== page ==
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(Un)informed choice in antenatal screening

Posted in Screening, Support services, Surveys by Matt at WelcometoIllinois on July 10, 2008

No sooner had I written “any decision must be made from a position of knowledge and understanding and that test results and statistics unfortunately provide parents with neither” than I saw this story about a research project in the UK related to antenatal screening.

Carried out by The Foundation for People with Learning Disabilities, the report discovered that “pregnant women and their partners do not always receive the information they need to help them to make decisions about antenatal screening” and that “midwives and obstetricians often feel they lack vital information about disability to guide expectant parents through the screening for fetal abnormality.”

According to the press release:

“Researchers gathered views from 135 prospective parents and 100 health professionals, mainly midwives, across the UK to find out what sort of information was given out at antenatal screenings and to find out how they felt the process could be improved. Their findings included:

  • Parents felt that they did not have enough time to consider their decisions and that sometimes screening was not discussed until the second trimester. Many midwives said that they did not have enough time to spend on the issue of screening.
  • Parents and midwives both felt that too much information was given about birth and postnatal care at early appointments at the expense of information about screening.
  • Concerns were raised about how parents who have difficulty reading or those with English as a second language access printed information.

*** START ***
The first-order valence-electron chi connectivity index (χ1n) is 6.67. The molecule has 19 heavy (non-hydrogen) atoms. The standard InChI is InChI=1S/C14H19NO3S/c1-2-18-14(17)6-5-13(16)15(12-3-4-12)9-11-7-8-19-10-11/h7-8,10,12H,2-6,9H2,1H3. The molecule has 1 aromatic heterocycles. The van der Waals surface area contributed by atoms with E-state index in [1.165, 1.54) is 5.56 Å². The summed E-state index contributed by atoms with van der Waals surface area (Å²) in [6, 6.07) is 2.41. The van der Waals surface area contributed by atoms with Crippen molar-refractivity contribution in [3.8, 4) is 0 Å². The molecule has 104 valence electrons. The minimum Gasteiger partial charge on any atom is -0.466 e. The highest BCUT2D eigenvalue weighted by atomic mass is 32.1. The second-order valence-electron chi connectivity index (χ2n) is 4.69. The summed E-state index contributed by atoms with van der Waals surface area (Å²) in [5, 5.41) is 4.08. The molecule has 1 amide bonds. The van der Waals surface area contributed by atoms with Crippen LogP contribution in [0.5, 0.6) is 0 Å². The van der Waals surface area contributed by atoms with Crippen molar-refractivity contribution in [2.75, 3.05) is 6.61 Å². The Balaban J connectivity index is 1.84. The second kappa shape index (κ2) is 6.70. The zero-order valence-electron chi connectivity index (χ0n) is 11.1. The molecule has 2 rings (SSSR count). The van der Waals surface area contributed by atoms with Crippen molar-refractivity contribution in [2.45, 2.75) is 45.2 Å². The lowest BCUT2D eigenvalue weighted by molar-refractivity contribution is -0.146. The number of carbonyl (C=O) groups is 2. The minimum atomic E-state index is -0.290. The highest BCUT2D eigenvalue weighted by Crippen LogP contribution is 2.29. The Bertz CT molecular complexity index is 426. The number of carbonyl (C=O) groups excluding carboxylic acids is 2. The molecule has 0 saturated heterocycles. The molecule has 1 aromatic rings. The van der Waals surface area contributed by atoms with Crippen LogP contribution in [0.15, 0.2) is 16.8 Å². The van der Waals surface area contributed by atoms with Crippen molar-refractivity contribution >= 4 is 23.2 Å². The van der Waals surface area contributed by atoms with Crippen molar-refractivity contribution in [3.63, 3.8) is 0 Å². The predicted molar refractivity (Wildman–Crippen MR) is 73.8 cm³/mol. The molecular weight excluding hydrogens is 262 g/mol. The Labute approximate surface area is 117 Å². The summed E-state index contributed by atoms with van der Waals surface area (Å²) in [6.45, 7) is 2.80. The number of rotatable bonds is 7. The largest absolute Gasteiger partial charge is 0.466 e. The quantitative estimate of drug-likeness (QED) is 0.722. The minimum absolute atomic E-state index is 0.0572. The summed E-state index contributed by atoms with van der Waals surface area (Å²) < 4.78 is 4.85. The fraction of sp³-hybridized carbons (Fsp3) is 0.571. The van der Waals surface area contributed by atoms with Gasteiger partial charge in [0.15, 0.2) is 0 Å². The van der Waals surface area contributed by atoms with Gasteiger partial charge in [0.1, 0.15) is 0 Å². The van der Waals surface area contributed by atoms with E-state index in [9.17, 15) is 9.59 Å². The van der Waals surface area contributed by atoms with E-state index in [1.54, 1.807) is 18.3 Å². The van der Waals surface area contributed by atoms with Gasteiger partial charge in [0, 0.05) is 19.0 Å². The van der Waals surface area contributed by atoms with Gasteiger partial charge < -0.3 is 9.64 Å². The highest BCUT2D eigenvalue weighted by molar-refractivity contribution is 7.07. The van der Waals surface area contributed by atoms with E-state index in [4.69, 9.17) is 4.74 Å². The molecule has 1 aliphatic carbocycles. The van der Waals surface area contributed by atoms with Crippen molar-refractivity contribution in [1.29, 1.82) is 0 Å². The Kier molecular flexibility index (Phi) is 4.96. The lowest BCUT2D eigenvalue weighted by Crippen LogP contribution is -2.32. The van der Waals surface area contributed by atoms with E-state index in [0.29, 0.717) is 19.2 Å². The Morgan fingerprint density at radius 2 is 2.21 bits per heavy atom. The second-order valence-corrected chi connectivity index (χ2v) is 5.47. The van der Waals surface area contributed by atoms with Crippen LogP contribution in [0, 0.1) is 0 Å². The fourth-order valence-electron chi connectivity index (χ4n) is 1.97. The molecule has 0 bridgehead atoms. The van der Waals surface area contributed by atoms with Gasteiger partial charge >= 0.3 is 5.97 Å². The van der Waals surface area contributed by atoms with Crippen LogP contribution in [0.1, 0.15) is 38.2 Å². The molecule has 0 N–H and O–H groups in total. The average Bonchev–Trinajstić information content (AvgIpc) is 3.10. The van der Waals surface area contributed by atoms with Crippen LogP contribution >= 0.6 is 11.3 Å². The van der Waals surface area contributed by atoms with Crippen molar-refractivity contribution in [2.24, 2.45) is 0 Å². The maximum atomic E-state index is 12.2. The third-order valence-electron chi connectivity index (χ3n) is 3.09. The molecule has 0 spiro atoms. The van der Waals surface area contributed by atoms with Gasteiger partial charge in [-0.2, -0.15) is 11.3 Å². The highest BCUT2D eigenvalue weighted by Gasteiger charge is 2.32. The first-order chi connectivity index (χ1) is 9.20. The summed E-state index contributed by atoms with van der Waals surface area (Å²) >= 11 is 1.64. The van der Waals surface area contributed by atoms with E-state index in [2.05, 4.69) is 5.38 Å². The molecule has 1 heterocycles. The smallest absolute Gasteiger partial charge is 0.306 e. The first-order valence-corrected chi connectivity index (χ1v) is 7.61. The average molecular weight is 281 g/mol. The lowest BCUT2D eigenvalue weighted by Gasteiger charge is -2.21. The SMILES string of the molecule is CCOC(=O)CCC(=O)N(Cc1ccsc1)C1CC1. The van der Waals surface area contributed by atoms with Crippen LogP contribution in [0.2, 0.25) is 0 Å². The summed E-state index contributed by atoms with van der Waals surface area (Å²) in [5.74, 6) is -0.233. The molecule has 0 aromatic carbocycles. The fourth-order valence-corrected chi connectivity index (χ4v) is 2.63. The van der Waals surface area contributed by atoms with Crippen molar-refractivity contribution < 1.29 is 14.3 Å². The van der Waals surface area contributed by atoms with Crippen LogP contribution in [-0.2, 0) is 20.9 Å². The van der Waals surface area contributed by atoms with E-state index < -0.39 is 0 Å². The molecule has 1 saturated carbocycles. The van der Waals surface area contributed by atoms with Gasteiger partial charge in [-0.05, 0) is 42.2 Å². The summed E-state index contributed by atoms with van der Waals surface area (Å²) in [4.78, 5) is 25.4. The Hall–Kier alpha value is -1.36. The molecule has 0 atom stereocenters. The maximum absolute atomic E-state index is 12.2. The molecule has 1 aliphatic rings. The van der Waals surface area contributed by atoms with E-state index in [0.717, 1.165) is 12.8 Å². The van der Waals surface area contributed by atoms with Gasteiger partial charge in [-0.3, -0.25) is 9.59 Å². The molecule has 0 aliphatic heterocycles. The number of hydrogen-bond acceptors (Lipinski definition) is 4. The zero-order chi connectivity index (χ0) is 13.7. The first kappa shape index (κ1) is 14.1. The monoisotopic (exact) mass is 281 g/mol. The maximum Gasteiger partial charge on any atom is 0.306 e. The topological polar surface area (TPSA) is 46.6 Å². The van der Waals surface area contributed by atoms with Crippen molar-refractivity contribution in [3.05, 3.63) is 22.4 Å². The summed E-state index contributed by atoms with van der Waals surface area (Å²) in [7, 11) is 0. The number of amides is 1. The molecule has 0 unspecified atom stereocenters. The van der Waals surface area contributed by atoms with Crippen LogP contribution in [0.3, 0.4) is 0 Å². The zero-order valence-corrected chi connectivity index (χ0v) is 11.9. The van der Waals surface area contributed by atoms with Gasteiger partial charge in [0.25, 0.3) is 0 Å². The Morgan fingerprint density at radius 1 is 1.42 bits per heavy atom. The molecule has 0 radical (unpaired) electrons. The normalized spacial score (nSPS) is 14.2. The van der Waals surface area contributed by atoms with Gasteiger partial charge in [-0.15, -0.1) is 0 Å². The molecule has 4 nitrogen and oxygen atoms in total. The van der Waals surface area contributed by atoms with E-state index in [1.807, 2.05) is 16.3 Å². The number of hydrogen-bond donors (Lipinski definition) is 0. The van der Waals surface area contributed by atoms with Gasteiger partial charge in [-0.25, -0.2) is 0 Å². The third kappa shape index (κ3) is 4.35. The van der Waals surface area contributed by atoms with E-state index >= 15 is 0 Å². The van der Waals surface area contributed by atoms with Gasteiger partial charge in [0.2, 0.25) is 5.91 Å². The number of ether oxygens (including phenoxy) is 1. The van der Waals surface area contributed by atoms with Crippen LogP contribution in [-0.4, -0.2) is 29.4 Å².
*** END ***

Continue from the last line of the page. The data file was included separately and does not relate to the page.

• Pregnant women and their partners felt that a decision about screening should be made by both parents but most midwives said that they only involved the father ‘if they happened to be present’.
  • Concerns were expressed about the way that having a child with Down syndrome is presented as a wholly negative experience.”

It also states that: “Our research has shown that parents think knowing about the life of a person with Down syndrome is important when making their decision about screening, but only half the parents in the study had ever known a person with Down syndrome. Balanced information about what it is like to have the condition or raise a child with Down syndrome is needed.”

The research has already been presented to the head of the antenatal section of the UK National Screening Committee.

Very encouraging.

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2 Responses

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  1. […] problem with ante-natal screening When I first started writing this blog I was pretty negative about screening for Down’s syndrome, arguing that not enough thought was put into why the […]

  2. […] Foundation for People with Learning Difficulties pointed out in July that “pregnant women and their partners do not always receive the information they need […]


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